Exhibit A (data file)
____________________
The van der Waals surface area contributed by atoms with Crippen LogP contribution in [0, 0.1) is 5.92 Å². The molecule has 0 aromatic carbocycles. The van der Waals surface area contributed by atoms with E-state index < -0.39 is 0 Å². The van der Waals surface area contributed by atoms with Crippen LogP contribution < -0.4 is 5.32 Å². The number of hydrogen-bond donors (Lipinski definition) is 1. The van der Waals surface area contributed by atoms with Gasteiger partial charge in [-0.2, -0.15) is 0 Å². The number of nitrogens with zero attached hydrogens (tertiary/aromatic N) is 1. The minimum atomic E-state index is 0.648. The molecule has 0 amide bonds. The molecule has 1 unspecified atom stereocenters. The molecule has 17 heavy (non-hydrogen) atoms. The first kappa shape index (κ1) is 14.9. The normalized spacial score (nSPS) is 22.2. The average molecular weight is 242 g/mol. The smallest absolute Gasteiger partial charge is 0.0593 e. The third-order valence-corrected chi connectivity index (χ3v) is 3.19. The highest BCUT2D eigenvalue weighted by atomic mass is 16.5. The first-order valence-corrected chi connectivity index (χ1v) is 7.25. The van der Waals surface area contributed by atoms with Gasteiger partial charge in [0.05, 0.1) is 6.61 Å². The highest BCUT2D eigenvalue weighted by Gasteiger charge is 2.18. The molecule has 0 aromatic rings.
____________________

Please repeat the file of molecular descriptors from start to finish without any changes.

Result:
The van der Waals surface area contributed by atoms with Crippen LogP contribution in [0, 0.1) is 5.92 Å². The molecule has 0 aromatic carbocycles. The van der Waals surface area contributed by atoms with E-state index < -0.39 is 0 Å². The van der Waals surface area contributed by atoms with Crippen LogP contribution < -0.4 is 5.32 Å². The number of hydrogen-bond donors (Lipinski definition) is 1. The van der Waals surface area contributed by atoms with Gasteiger partial charge in [-0.2, -0.15) is 0 Å². The number of nitrogens with zero attached hydrogens (tertiary/aromatic N) is 1. The minimum atomic E-state index is 0.648. The molecule has 0 amide bonds. The molecule has 1 unspecified atom stereocenters. The molecule has 17 heavy (non-hydrogen) atoms. The first kappa shape index (κ1) is 14.9. The normalized spacial score (nSPS) is 22.2. The average molecular weight is 242 g/mol. The smallest absolute Gasteiger partial charge is 0.0593 e. The third-order valence-corrected chi connectivity index (χ3v) is 3.19. The highest BCUT2D eigenvalue weighted by atomic mass is 16.5. The first-order valence-corrected chi connectivity index (χ1v) is 7.25. The van der Waals surface area contributed by atoms with Gasteiger partial charge in [0.05, 0.1) is 6.61 Å². The highest BCUT2D eigenvalue weighted by Gasteiger charge is 2.18. The molecule has 0 aromatic rings.